Women play a crucial role in the agricultural sector, particularly in low-income countries in Asia and Africa (Lal and Khurana 2011; Ogunlela and Mukhtar 2009), and their increased participation has the potential to increase agricultural production (Quisumbing et al. 2014). However, women’s contributions to agricultural development are undervalued and they are often excluded from decision-making processes (Ogunlela and Mukhtar 2009). In agriculture technology adoption, the consideration of gender has often been simplified to comparing adoption rates of male- to female-headed households or plot managers, and more recently, joint decision-making households (Doss 2015; Gebre et al. 2019). However, beyond technology adoption, women and men may perceive different benefits of a technology or face different barriers to uptake and use over time. In rural Bangladesh, women often abide by traditional gender norms which include restricted mobility outside of the homestead–due to purdah, imperatives to maintain respectable reputations, and perceived safety risks–as well as low asset ownership and limited decision-making ability (Rubin et al. 2018; Naved et al. 2011). Considering the context of these traditional gender roles and expectations is crucial when exploring the involvement and perceptions of women farmers in the adoption of agricultural innovations such as biochar-based fertilizer.

Our study aim was to examine acceptability of urine-enriched biochar fertilizer use among smallholder family farmers in Bangladesh using a mixed-method approach combining qualitative, survey, and experimental field trial data. We also aim to highlight potential drivers of behavior change to adopt the practice of preparing and utilizing urine-enriched biochar, which may inform future interventions in Bangladesh and similar settings.

2 Methods

This study was conducted within the Food and Agricultural Approaches to Reducing Malnutrition (FAARM) cluster-randomized controlled trial undertaken in two subdistricts of Habiganj District in Bangladesh’s Sylhet Division (ClinicalTrials.gov ID: NCT025-05,711, Wendt et al. 2019). FAARM included 2700 women in 96 settlements who reported an interest in gardening and access to at least 40 m2 of land. The FAARM trial aims to evaluate the impact of a Homestead Food Production program implemented by the international non-governmental organization (NGO) Helen Keller International with the local NGO Voluntary Association for Rural Development (VARD). Alongside nutrition and hygiene education, the intervention promoted homestead production of nutritious foods among small-scale farmers, with the goal of improving garden productivity and dietary diversity, and eventually reducing child stunting. A survey conducted in 2014 in the FAARM project area among 64 households with existing home gardens revealed that poor or deteriorating soil fertility in gardens was considered a problem by 78% of families (Kern 2015).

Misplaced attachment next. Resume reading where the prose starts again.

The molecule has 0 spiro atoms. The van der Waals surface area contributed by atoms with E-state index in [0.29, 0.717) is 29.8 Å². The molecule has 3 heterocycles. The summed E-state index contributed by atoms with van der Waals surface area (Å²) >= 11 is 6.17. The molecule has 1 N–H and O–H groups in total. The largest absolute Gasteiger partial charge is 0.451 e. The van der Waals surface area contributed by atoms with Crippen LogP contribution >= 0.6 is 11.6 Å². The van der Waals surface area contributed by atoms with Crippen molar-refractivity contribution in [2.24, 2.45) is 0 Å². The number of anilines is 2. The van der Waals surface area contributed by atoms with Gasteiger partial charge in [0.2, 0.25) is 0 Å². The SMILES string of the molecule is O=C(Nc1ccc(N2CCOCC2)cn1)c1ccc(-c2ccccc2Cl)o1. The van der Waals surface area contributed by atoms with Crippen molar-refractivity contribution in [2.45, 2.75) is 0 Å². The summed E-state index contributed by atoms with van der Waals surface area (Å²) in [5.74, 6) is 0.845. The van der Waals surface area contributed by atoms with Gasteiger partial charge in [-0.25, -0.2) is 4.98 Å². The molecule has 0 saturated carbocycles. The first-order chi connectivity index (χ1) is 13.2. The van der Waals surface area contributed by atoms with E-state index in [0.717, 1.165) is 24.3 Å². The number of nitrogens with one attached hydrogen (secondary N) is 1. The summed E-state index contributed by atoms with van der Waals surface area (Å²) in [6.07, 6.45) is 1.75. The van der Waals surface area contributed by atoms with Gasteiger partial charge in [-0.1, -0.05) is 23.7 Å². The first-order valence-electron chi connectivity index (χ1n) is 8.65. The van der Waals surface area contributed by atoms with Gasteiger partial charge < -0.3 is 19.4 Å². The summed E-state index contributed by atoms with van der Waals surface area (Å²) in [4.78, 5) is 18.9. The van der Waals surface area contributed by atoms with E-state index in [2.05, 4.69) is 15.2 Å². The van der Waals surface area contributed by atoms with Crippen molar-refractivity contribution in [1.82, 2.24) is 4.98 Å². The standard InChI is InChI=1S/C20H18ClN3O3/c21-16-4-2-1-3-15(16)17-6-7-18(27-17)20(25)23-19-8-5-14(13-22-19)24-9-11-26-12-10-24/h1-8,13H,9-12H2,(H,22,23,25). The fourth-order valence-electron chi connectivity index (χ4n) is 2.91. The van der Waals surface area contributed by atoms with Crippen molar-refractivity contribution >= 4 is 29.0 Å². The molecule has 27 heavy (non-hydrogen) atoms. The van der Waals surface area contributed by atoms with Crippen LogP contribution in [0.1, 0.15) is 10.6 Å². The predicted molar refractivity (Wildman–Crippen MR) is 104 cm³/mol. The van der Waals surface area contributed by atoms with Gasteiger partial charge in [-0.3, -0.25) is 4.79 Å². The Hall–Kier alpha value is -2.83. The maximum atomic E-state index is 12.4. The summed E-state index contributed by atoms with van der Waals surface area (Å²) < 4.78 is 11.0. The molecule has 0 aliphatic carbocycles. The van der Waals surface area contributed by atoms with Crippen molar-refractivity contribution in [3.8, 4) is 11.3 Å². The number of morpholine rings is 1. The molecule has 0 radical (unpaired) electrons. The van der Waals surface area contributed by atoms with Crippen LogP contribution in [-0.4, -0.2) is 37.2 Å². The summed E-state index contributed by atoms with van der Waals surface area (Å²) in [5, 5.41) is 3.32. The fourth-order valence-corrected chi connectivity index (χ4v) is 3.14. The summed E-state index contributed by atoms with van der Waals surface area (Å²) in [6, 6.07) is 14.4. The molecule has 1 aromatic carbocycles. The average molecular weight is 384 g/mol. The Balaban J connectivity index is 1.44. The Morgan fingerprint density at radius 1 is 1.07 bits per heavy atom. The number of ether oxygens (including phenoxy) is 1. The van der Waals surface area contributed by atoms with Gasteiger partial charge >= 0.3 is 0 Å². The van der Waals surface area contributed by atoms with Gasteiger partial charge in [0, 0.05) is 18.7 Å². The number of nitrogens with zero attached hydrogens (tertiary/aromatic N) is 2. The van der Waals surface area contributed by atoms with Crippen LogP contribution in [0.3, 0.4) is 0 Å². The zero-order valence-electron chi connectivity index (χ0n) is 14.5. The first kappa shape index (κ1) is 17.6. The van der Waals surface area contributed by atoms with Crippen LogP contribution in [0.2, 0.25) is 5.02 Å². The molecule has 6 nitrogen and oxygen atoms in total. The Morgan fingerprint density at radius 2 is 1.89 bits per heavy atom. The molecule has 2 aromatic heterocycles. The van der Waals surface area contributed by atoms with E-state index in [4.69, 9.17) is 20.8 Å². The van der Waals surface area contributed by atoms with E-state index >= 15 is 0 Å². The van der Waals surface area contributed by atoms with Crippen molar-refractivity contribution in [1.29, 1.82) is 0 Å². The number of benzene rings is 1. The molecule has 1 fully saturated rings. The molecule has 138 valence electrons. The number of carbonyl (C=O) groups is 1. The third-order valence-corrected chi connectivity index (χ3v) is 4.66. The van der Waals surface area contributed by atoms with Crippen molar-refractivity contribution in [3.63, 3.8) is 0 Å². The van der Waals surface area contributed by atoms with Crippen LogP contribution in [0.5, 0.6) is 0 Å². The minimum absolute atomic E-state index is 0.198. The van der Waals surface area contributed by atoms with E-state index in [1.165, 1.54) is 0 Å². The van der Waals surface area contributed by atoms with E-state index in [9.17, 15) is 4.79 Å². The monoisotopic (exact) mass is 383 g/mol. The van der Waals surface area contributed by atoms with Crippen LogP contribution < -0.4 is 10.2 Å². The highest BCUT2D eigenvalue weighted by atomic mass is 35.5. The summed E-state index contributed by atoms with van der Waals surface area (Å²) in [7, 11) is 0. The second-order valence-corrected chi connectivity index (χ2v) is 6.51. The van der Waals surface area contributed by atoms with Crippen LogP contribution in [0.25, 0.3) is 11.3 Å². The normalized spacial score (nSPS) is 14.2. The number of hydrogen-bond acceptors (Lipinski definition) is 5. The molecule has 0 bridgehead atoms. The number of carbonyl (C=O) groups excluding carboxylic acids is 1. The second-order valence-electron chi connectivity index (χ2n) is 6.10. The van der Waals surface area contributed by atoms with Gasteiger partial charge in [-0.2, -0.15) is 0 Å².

2.1 The BUNCH project

The Biochar-Urine Nutrient Cycling for Health (BUNCH) feasibility study was designed to test whether urine-enriched biochar-based fertilizer was acceptable and could bolster FAARM participants’ garden productivity. Starting in January 2016, FAARM participants were trained on preparing and using urine-enriched biochar-based fertilizers. In the winter season of 2016/2017, a selected number of farmers were asked to take part in participatory research using comparative field trials. The participants who took part in these trials were selected by FAARM field staff based on the availability of a suitable plot and their willingness to undertake a collaborative field trial. In each participant garden, one plot was treated with cow urine-enriched biochar fertilizer applied to the root zone once at planting using established methods (Cornelissen et al. 2016) and the adjacent plot was fertilized with the farmer’s usual practices—typically cow manure or no additional fertilizer at all.

2.2 Design and sampling

This mixed-method assessment used four data sources: (1) in-depth interviews with field trial participants, (2) the FAARM baseline survey, (3) quantitative surveillance of FAARM participants who lived in areas where biochar-based fertilizer training had been offered, and (4) field trial results. The qualitative research was informed by a modified focused ethnography approach [see (Knoblauch 2005) and (Pelto and Pelto 1997) for theoretical examples], which focused on a specific issue (increasing garden crop production with urine-enriched biochar fertilizer), and addressing programmatic concerns related to that issue (use and acceptability of urine-enriched biochar among farmers), by engaging with those undertaking the intervention. The manuscript is structured on the themes found in the qualitative results, supplemented by the quantitative data.

In-depth interview respondents were recruited from households participating in the BUNCH farmer field trials during the 2016/2017 winter season to obtain insights from individuals with experience in the preparation and use of urine-enriched biochar. In February 2017, nine settlements were randomly sampled from the 14 intervention settlements where three or more farmers were enrolled in the current trials of biochar-based fertilizer. From these nine settlements, 26 households were selected and one person per household invited for interview. The in-depth interview respondents were the individuals from each household most involved in preparation and use of biochar-based fertilizer. In most cases, this was the woman enrolled in the FAARM trial, but if another household member was more involved, that person was interviewed.